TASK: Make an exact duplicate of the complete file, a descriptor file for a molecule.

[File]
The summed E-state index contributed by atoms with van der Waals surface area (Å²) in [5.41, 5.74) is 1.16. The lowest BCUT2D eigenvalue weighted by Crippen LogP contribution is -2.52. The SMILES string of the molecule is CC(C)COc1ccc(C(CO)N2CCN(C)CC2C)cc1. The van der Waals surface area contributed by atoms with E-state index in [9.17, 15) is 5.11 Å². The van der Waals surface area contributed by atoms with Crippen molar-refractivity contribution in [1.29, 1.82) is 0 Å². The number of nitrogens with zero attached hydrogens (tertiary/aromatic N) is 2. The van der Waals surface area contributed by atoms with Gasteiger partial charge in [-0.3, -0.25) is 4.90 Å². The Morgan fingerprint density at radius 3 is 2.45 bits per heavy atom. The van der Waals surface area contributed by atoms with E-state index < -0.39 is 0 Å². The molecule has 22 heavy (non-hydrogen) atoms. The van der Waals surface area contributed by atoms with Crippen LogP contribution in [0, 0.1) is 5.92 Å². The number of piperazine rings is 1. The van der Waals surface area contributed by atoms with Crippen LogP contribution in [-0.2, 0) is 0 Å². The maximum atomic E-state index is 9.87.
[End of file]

The summed E-state index contributed by atoms with van der Waals surface area (Å²) in [5.41, 5.74) is 1.16. The lowest BCUT2D eigenvalue weighted by Crippen LogP contribution is -2.52. The SMILES string of the molecule is CC(C)COc1ccc(C(CO)N2CCN(C)CC2C)cc1. The van der Waals surface area contributed by atoms with E-state index in [9.17, 15) is 5.11 Å². The van der Waals surface area contributed by atoms with Crippen molar-refractivity contribution in [1.29, 1.82) is 0 Å². The number of nitrogens with zero attached hydrogens (tertiary/aromatic N) is 2. The van der Waals surface area contributed by atoms with Gasteiger partial charge in [-0.3, -0.25) is 4.90 Å². The Morgan fingerprint density at radius 3 is 2.45 bits per heavy atom. The van der Waals surface area contributed by atoms with E-state index < -0.39 is 0 Å². The molecule has 22 heavy (non-hydrogen) atoms. The van der Waals surface area contributed by atoms with Crippen LogP contribution in [0, 0.1) is 5.92 Å². The number of piperazine rings is 1. The van der Waals surface area contributed by atoms with Crippen LogP contribution in [-0.2, 0) is 0 Å². The maximum atomic E-state index is 9.87.